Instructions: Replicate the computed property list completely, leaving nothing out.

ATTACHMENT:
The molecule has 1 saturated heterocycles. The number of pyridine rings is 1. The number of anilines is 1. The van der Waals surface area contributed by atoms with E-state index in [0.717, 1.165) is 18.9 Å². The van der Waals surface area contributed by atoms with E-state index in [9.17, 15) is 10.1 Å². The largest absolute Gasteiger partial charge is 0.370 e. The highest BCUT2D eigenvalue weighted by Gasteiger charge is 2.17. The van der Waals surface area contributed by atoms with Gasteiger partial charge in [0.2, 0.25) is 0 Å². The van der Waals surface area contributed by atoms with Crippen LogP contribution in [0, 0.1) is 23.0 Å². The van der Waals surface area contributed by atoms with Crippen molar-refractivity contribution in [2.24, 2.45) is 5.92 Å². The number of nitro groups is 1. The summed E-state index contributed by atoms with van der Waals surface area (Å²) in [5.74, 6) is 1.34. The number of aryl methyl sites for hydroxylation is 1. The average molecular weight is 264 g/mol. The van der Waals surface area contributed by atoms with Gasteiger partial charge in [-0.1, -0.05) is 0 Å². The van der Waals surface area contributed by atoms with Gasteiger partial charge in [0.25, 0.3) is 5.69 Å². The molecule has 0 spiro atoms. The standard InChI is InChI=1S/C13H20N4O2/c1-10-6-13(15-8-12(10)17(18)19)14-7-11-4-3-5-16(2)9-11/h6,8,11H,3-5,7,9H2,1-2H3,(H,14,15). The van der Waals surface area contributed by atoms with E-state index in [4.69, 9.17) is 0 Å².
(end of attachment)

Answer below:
The molecule has 1 saturated heterocycles. The number of pyridine rings is 1. The number of anilines is 1. The van der Waals surface area contributed by atoms with E-state index in [0.717, 1.165) is 18.9 Å². The van der Waals surface area contributed by atoms with E-state index in [9.17, 15) is 10.1 Å². The largest absolute Gasteiger partial charge is 0.370 e. The highest BCUT2D eigenvalue weighted by Gasteiger charge is 2.17. The van der Waals surface area contributed by atoms with Gasteiger partial charge in [0.2, 0.25) is 0 Å². The van der Waals surface area contributed by atoms with Crippen LogP contribution in [0, 0.1) is 23.0 Å². The van der Waals surface area contributed by atoms with Crippen molar-refractivity contribution in [2.24, 2.45) is 5.92 Å². The number of nitro groups is 1. The summed E-state index contributed by atoms with van der Waals surface area (Å²) in [5.74, 6) is 1.34. The number of aryl methyl sites for hydroxylation is 1. The average molecular weight is 264 g/mol. The van der Waals surface area contributed by atoms with Gasteiger partial charge in [-0.1, -0.05) is 0 Å². The van der Waals surface area contributed by atoms with Gasteiger partial charge in [0.25, 0.3) is 5.69 Å². The molecule has 0 spiro atoms. The standard InChI is InChI=1S/C13H20N4O2/c1-10-6-13(15-8-12(10)17(18)19)14-7-11-4-3-5-16(2)9-11/h6,8,11H,3-5,7,9H2,1-2H3,(H,14,15). The van der Waals surface area contributed by atoms with E-state index in [4.69, 9.17) is 0 Å².